Arguably, it was Darwin who originally invoked a centralized origin for most of our domesticated plants and animals, linking the domestication of each species back to a single ancestor and event. Although he had no notion of the mechanism of inheritance, his argument was essentially a genetic one. The concept of a single origin developed a geographical aspect with Vavilov’s Centers of Origin hypothesis. This hypothesis proposed that regional centers were associated with a number of domesticated forms arising together, so that centers of diversity were correlated with centers of origin. This concept was further developed in the context of single species, such that the origin of any one species was proposed to be associated with the area of highest genetic diversity within that species.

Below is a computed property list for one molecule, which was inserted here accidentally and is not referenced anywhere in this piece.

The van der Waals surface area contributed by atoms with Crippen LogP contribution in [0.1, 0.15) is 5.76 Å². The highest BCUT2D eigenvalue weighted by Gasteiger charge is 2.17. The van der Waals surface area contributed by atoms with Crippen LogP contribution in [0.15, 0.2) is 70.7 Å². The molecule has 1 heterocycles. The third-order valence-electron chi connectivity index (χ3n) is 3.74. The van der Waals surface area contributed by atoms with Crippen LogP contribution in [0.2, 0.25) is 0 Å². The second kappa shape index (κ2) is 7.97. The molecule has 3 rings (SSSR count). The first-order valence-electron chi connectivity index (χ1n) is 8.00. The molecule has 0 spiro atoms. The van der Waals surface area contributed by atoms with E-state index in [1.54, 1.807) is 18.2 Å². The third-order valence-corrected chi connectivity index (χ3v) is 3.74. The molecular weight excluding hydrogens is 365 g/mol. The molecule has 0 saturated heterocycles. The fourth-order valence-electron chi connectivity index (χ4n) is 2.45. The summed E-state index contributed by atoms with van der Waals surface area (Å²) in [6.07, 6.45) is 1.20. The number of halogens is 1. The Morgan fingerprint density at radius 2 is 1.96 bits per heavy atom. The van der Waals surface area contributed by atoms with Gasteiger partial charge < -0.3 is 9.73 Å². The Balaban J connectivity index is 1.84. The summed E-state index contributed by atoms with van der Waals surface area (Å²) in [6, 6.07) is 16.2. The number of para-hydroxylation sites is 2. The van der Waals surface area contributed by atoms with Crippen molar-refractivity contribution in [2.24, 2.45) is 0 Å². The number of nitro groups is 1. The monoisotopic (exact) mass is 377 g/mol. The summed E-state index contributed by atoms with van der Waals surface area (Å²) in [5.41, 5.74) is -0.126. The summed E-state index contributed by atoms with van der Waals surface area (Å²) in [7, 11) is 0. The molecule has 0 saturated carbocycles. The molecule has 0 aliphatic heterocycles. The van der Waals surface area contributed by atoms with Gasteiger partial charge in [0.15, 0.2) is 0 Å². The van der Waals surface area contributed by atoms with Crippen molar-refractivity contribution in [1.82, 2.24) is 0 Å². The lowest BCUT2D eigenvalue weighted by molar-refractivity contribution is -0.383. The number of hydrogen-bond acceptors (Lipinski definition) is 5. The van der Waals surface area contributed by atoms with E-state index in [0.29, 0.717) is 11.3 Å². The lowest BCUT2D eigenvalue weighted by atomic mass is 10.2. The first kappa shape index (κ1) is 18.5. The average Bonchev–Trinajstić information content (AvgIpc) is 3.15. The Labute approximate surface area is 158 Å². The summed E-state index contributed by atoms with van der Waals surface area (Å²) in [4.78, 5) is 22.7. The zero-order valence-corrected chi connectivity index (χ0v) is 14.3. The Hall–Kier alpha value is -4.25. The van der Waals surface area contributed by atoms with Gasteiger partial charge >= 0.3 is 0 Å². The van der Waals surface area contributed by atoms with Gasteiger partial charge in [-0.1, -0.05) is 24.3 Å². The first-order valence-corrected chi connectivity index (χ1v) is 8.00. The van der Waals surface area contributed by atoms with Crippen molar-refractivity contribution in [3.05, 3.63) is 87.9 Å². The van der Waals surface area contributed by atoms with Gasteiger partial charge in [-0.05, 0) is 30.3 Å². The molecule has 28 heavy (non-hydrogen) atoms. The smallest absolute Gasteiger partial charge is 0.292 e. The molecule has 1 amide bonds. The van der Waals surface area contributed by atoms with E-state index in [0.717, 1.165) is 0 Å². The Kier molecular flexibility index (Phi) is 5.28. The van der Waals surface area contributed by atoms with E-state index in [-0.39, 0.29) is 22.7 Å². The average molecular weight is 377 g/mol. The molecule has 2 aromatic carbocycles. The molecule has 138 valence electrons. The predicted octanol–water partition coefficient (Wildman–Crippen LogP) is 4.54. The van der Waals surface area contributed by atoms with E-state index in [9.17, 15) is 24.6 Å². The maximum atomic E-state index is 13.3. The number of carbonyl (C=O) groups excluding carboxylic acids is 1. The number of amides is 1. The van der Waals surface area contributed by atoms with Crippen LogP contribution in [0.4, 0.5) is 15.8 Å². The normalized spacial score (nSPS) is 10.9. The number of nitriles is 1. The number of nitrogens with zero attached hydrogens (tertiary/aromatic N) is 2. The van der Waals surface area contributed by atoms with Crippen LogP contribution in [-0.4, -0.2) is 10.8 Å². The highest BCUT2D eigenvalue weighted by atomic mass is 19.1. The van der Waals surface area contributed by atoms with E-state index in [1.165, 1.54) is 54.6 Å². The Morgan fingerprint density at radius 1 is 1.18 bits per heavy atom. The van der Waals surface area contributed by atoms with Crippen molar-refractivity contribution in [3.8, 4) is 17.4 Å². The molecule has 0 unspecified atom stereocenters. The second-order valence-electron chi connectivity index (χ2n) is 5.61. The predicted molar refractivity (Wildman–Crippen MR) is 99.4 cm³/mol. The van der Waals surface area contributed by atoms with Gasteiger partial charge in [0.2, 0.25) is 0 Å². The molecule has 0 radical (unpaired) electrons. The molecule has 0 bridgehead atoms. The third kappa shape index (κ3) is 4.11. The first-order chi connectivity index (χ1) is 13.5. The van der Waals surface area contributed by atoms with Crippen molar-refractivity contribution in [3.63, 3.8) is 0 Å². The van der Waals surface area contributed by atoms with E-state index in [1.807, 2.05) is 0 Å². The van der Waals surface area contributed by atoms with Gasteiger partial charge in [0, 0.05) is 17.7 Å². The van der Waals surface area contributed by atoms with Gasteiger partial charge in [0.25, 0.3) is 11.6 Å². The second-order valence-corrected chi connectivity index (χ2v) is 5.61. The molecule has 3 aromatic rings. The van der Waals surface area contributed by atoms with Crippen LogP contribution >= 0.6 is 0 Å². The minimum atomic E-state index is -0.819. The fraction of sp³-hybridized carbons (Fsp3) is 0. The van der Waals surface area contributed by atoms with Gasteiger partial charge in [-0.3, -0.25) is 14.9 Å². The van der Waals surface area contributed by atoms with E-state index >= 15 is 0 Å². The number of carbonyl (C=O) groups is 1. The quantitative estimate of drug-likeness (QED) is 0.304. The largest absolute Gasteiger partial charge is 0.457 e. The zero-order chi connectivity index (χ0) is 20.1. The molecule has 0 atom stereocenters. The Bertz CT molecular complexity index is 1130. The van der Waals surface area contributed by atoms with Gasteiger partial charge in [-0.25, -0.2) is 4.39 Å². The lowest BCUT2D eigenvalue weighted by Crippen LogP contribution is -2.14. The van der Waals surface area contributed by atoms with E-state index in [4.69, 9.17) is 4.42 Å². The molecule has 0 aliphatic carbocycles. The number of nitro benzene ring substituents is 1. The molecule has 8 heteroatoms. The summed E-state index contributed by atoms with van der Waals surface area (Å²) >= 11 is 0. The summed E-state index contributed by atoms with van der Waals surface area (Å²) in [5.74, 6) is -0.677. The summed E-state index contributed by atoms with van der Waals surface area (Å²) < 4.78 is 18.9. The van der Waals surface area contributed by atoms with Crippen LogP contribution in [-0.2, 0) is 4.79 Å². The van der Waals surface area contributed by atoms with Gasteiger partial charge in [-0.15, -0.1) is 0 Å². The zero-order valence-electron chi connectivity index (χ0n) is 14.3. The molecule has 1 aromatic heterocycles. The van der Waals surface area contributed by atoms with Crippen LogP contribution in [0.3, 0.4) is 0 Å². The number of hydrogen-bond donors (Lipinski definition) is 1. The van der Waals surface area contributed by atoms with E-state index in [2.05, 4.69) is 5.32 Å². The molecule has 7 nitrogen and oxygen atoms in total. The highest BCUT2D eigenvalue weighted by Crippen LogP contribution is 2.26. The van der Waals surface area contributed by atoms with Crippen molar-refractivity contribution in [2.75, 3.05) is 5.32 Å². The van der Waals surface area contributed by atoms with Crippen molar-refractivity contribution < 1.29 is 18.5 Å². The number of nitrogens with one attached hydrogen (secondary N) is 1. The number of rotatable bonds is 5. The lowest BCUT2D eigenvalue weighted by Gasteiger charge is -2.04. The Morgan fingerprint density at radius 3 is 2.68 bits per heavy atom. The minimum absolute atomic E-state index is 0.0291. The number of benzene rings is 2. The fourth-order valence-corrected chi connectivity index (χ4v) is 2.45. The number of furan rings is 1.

Subsequently, Childe added a cultural dimension, also with a centralizing narrative, in the form of the concept of a Neolithic Revolution. According to this concept, the rise of domesticated forms was associated with an elite group of proto-farmers. This would require that all of the crops within a ‘Neolithic Package’, the suite of half a dozen or so crops associated with the rise of agriculture, arose from a geographically restricted region over a short period of time, which fits in with Vavilov’s Centers of Origin hypothesis. The overlapping biogeographic distributions of the crops of the Near East were subsequently used to identify this core region as the northern reaches of the Fertile Crescent. Genetic evidence for a single origin for many crops was found in the mutations that cause domestication syndrome traits, or the features that define a plant as domesticated [2]. For example, the development of a tough rachis (the stalk that bears the grain) to prevent seed dispersal in cereals and the release of dormancy in pulses are both often under simple genetic control. In almost all cases the same mutation is found to be responsible for the syndrome trait in any one species, implying that a single domestication event was involved [2]. For many, such compelling evidence seemed to punctuate the end of the debate.